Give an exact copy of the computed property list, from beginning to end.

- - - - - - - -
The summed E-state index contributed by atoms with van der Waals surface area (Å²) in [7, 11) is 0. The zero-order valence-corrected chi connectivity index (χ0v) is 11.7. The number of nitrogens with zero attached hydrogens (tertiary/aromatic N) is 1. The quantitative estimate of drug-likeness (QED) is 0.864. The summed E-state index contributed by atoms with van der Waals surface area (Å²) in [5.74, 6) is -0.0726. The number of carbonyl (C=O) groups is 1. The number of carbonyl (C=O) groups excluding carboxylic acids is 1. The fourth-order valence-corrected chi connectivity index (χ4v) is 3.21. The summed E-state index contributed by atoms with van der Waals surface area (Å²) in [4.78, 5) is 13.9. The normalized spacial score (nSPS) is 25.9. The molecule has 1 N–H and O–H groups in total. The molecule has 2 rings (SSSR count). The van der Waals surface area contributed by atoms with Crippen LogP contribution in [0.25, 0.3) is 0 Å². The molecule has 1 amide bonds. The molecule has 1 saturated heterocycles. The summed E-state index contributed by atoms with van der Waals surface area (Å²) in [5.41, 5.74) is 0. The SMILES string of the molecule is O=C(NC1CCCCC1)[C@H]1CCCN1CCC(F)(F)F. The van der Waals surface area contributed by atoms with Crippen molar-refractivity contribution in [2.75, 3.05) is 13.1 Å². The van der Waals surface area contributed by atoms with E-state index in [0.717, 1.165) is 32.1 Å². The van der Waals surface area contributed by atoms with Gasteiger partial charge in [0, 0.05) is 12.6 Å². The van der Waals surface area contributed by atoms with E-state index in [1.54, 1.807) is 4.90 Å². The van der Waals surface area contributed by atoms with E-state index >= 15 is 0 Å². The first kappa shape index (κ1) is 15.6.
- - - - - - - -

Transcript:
The summed E-state index contributed by atoms with van der Waals surface area (Å²) in [7, 11) is 0. The zero-order valence-corrected chi connectivity index (χ0v) is 11.7. The number of nitrogens with zero attached hydrogens (tertiary/aromatic N) is 1. The quantitative estimate of drug-likeness (QED) is 0.864. The summed E-state index contributed by atoms with van der Waals surface area (Å²) in [5.74, 6) is -0.0726. The number of carbonyl (C=O) groups is 1. The number of carbonyl (C=O) groups excluding carboxylic acids is 1. The fourth-order valence-corrected chi connectivity index (χ4v) is 3.21. The summed E-state index contributed by atoms with van der Waals surface area (Å²) in [4.78, 5) is 13.9. The normalized spacial score (nSPS) is 25.9. The molecule has 1 N–H and O–H groups in total. The molecule has 2 rings (SSSR count). The van der Waals surface area contributed by atoms with Crippen LogP contribution in [0.25, 0.3) is 0 Å². The molecule has 1 amide bonds. The molecule has 1 saturated heterocycles. The summed E-state index contributed by atoms with van der Waals surface area (Å²) in [5.41, 5.74) is 0. The SMILES string of the molecule is O=C(NC1CCCCC1)[C@H]1CCCN1CCC(F)(F)F. The van der Waals surface area contributed by atoms with Crippen molar-refractivity contribution in [2.75, 3.05) is 13.1 Å². The van der Waals surface area contributed by atoms with E-state index in [0.717, 1.165) is 32.1 Å². The van der Waals surface area contributed by atoms with Gasteiger partial charge in [0, 0.05) is 12.6 Å². The van der Waals surface area contributed by atoms with E-state index in [1.54, 1.807) is 4.90 Å². The van der Waals surface area contributed by atoms with E-state index >= 15 is 0 Å². The first kappa shape index (κ1) is 15.6.